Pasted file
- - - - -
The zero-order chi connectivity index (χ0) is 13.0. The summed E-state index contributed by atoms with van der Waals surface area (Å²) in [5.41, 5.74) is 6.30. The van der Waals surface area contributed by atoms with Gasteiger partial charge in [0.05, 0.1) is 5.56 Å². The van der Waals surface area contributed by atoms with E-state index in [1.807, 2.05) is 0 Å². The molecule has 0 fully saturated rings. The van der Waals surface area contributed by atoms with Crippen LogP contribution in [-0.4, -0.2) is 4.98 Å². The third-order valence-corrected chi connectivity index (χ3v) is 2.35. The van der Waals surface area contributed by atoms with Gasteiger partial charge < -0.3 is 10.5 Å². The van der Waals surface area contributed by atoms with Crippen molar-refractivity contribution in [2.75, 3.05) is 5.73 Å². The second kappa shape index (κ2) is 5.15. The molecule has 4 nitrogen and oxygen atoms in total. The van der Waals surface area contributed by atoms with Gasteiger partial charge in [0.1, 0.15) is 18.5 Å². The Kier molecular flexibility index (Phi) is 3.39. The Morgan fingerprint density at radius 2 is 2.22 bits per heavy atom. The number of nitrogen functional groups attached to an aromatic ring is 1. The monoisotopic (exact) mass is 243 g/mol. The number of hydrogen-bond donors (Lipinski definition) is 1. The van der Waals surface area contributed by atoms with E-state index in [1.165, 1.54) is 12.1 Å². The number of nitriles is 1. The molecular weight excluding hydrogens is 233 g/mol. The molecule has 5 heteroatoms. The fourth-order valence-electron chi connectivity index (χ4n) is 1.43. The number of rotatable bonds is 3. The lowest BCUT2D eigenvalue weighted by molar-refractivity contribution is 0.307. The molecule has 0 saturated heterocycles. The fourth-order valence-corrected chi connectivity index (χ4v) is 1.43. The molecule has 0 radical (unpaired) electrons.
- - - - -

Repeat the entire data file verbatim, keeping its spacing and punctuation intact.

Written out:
The zero-order chi connectivity index (χ0) is 13.0. The summed E-state index contributed by atoms with van der Waals surface area (Å²) in [5.41, 5.74) is 6.30. The van der Waals surface area contributed by atoms with Gasteiger partial charge in [0.05, 0.1) is 5.56 Å². The van der Waals surface area contributed by atoms with E-state index in [1.807, 2.05) is 0 Å². The molecule has 0 fully saturated rings. The van der Waals surface area contributed by atoms with Crippen LogP contribution in [-0.4, -0.2) is 4.98 Å². The third-order valence-corrected chi connectivity index (χ3v) is 2.35. The van der Waals surface area contributed by atoms with Gasteiger partial charge < -0.3 is 10.5 Å². The van der Waals surface area contributed by atoms with Crippen molar-refractivity contribution in [2.75, 3.05) is 5.73 Å². The second kappa shape index (κ2) is 5.15. The molecule has 4 nitrogen and oxygen atoms in total. The van der Waals surface area contributed by atoms with Gasteiger partial charge in [0.1, 0.15) is 18.5 Å². The Kier molecular flexibility index (Phi) is 3.39. The Morgan fingerprint density at radius 2 is 2.22 bits per heavy atom. The number of nitrogen functional groups attached to an aromatic ring is 1. The monoisotopic (exact) mass is 243 g/mol. The number of hydrogen-bond donors (Lipinski definition) is 1. The van der Waals surface area contributed by atoms with E-state index in [1.165, 1.54) is 12.1 Å². The number of nitriles is 1. The molecular weight excluding hydrogens is 233 g/mol. The molecule has 5 heteroatoms. The fourth-order valence-electron chi connectivity index (χ4n) is 1.43. The number of rotatable bonds is 3. The lowest BCUT2D eigenvalue weighted by molar-refractivity contribution is 0.307. The molecule has 0 saturated heterocycles. The fourth-order valence-corrected chi connectivity index (χ4v) is 1.43. The molecule has 0 radical (unpaired) electrons.